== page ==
Well, regarding the question of why you pay $50, ask yourself if it’s realistic to expect all this for $5? All this from people that are seemingly happy to pay bloated Apple prices for proprietary hardware and a closed software market-place.
Key features from the Steinberg web-site -
Unlimited audio and MIDI tracks (depending on the device used)
Over 70 virtual instrument sounds based on HALion Sonic
Mixer with over 10 effect processors (insert and send effects)
Over 300 MIDI and audio loops
Virtual keyboard and virtual drum pads
Sample Editor and Key Editor
Export to Cubase, Dropbox, SoundCloud, AudioCopy & email
Core Audio and Core MIDI compatible hardware supported
Sequence other Core MIDI apps (MIDI recording only) and run Cubasis simultaneously via background audio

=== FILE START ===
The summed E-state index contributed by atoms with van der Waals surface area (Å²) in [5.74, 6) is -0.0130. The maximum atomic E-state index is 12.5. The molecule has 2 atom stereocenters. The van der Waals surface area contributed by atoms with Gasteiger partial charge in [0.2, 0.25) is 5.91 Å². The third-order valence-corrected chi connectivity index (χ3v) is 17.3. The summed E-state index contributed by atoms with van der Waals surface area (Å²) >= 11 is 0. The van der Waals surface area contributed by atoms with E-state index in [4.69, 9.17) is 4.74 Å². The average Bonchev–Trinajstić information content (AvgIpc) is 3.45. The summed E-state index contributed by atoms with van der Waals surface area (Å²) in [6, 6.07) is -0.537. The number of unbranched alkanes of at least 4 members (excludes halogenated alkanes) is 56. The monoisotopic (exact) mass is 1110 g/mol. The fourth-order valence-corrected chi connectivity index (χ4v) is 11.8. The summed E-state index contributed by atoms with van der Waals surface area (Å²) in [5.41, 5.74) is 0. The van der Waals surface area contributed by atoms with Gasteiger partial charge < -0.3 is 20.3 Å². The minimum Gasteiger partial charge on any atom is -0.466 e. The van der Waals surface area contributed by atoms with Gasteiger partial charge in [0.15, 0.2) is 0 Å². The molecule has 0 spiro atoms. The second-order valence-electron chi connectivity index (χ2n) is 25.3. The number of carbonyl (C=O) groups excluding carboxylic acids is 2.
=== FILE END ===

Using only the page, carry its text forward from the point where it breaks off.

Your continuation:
Import audio from your iTunes music library or using iTunes filesharing, use AudioPaste or set up a Wi-Fi server in Cubasis
When Cubase first came out it costs many hundreds of pounds, and did none of these things.
If you can remember what a 4-track PortaStudio was, try and remember what they used to cost. Then ask yourself if those machines had any these features - and whether it sounded any good.
Also try and imagine how many hours of development time went into producing, testing and marketing this code, and see if you can estimate how many you’d need to sell at $5 a throw to actually make a living from it.
I seriously worry about the iPod generation and their understanding of the value of things. Just because Apple attaches almost no value to their music production tools, doesn’t mean that all other competing products are worthless too.
Frankly, I’d be happy for Steinberg to focus on supporting the ‘serious’ products, and let the $5 app community waste Apple’s time.